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Five Things You Need to Know: Cheap (With an Exclamation Point!)!; So Far, So Good; Zero Down, Levered Up; We're Really Pushing China's Buttons!, Three Words: Talking Urinal Cake


What you need to know (and what it means)!


Minyanville's daily Five Things You Need to Know to stay ahead of the pack on Wall Street:

1. Cheap (With an Exclamation Point!)!

Money is cheap, says BusinessWeek!

  • This week's cover story in BusinessWeek takes a look at the incredible benefits of cheap money!
  • Money is cheap, the magazine says, and according to some experts it could stay that way for years!
  • Incredibly, that's the third consecutive sentence we've concluded with an exclamation point!
  • Make that, fourth!
  • Ha, fifth!
  • We could go on, but you get the point; this is a bullish (sorry, we mean BULLISH!!!) story.
  • While the word "risk" is used five times in the 2,085-word story (hey, that's a ratio of .002%, almost the same level as the CBOE Volatility Index (VIX)), it is clear from the tone of the piece that the reporters had a tough time finding anyone willing to put a damper on the orgy of benefits surrounding cheap money.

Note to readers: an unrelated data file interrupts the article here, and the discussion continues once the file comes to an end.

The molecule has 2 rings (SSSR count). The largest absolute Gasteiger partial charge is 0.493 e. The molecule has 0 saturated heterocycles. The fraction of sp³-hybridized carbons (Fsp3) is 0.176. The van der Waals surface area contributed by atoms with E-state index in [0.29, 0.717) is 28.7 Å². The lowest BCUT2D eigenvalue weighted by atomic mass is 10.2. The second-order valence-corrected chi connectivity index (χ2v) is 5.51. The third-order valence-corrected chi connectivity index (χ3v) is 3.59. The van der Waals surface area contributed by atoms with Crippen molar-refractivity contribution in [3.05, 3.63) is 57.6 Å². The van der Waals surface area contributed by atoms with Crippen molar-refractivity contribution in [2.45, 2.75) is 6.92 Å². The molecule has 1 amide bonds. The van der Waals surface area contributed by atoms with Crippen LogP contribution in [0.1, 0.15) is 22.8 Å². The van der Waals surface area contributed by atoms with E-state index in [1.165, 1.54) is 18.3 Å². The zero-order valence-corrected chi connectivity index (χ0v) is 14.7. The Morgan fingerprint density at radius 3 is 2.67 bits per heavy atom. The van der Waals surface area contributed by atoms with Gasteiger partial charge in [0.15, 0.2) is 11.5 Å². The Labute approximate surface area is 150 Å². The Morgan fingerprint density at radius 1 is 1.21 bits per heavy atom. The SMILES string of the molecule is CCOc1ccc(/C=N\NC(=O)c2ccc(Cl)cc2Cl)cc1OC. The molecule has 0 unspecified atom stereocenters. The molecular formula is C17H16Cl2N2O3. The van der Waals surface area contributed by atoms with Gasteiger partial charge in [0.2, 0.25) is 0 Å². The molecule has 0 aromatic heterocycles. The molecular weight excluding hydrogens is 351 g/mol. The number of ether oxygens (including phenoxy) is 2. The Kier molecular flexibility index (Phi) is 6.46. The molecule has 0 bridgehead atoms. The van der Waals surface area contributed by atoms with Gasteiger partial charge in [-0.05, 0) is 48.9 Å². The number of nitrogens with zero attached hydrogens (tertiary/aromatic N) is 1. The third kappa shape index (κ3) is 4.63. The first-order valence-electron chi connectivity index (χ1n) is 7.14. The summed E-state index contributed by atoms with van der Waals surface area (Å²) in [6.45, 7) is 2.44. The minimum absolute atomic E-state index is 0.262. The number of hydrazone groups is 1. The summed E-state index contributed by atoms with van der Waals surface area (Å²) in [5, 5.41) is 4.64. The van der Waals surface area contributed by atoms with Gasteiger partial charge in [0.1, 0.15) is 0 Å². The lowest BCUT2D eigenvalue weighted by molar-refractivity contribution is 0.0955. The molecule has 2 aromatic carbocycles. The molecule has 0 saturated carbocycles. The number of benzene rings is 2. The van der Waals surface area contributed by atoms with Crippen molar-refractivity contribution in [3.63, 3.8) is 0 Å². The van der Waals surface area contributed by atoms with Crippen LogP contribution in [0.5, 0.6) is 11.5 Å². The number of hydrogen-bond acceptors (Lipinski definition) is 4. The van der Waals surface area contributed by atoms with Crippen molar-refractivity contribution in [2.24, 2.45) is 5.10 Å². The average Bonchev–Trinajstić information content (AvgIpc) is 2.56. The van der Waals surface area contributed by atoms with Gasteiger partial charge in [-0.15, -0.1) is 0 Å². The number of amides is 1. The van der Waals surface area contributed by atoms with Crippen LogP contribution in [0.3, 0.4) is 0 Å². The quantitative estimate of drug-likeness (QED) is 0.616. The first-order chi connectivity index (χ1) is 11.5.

• Consider this sobering note:
    "Easy money is creating all sorts of economic benefits. Corporations are making capital investments again-and with their borrowing costs so low, profits are still zooming."
  • And this cautious comment:
    - "A combination of globalization, innovation, and good old-fashioned competition among markets has made it easier and cheaper to raise and deploy money."
  • Or this grim-faced, dire warning:
    "Borrowers now can draw funds from around the globe. And derivatives let financial institutions and traders manage their risks with mind-blowing precision."
  • Sure, it would be easy to read the BusinessWeek piece and think, "Wait a minute, in some ways, it's the 1990s all over again."
  • It would be easy to read the piece and think that because it actually says that in the eleventh paragraph: "In some ways, it's the 1990s all over again."


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No positions in stocks mentioned.

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